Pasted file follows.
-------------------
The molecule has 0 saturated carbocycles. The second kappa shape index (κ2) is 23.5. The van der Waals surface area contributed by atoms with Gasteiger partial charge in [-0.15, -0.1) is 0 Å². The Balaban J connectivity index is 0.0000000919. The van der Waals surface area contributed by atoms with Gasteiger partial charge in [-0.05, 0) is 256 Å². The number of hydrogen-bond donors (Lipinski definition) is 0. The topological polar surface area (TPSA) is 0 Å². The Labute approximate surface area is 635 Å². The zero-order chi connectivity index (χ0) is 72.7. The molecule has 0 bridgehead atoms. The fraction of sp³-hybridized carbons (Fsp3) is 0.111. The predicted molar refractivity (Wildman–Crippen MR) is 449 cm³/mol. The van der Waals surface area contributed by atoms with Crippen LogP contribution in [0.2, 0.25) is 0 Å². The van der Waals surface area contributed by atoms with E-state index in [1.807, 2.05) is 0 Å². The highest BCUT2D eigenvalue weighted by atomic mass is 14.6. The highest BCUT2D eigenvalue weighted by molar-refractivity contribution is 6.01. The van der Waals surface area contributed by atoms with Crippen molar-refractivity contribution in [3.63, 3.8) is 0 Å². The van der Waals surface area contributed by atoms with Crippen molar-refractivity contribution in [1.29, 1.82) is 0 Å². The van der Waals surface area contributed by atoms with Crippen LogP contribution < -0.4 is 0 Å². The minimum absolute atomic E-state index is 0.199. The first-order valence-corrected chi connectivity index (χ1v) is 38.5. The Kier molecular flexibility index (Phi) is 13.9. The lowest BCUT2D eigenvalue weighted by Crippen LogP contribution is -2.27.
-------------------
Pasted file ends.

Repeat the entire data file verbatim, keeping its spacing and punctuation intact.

The molecule has 0 saturated carbocycles. The second kappa shape index (κ2) is 23.5. The van der Waals surface area contributed by atoms with Gasteiger partial charge in [-0.15, -0.1) is 0 Å². The Balaban J connectivity index is 0.0000000919. The van der Waals surface area contributed by atoms with Gasteiger partial charge in [-0.05, 0) is 256 Å². The number of hydrogen-bond donors (Lipinski definition) is 0. The topological polar surface area (TPSA) is 0 Å². The Labute approximate surface area is 635 Å². The zero-order chi connectivity index (χ0) is 72.7. The molecule has 0 bridgehead atoms. The fraction of sp³-hybridized carbons (Fsp3) is 0.111. The predicted molar refractivity (Wildman–Crippen MR) is 449 cm³/mol. The van der Waals surface area contributed by atoms with Crippen LogP contribution in [0.2, 0.25) is 0 Å². The van der Waals surface area contributed by atoms with E-state index in [1.807, 2.05) is 0 Å². The highest BCUT2D eigenvalue weighted by atomic mass is 14.6. The highest BCUT2D eigenvalue weighted by molar-refractivity contribution is 6.01. The van der Waals surface area contributed by atoms with Crippen molar-refractivity contribution in [3.63, 3.8) is 0 Å². The van der Waals surface area contributed by atoms with Crippen molar-refractivity contribution in [1.29, 1.82) is 0 Å². The van der Waals surface area contributed by atoms with Crippen LogP contribution < -0.4 is 0 Å². The minimum absolute atomic E-state index is 0.199. The first-order valence-corrected chi connectivity index (χ1v) is 38.5. The Kier molecular flexibility index (Phi) is 13.9. The lowest BCUT2D eigenvalue weighted by Crippen LogP contribution is -2.27.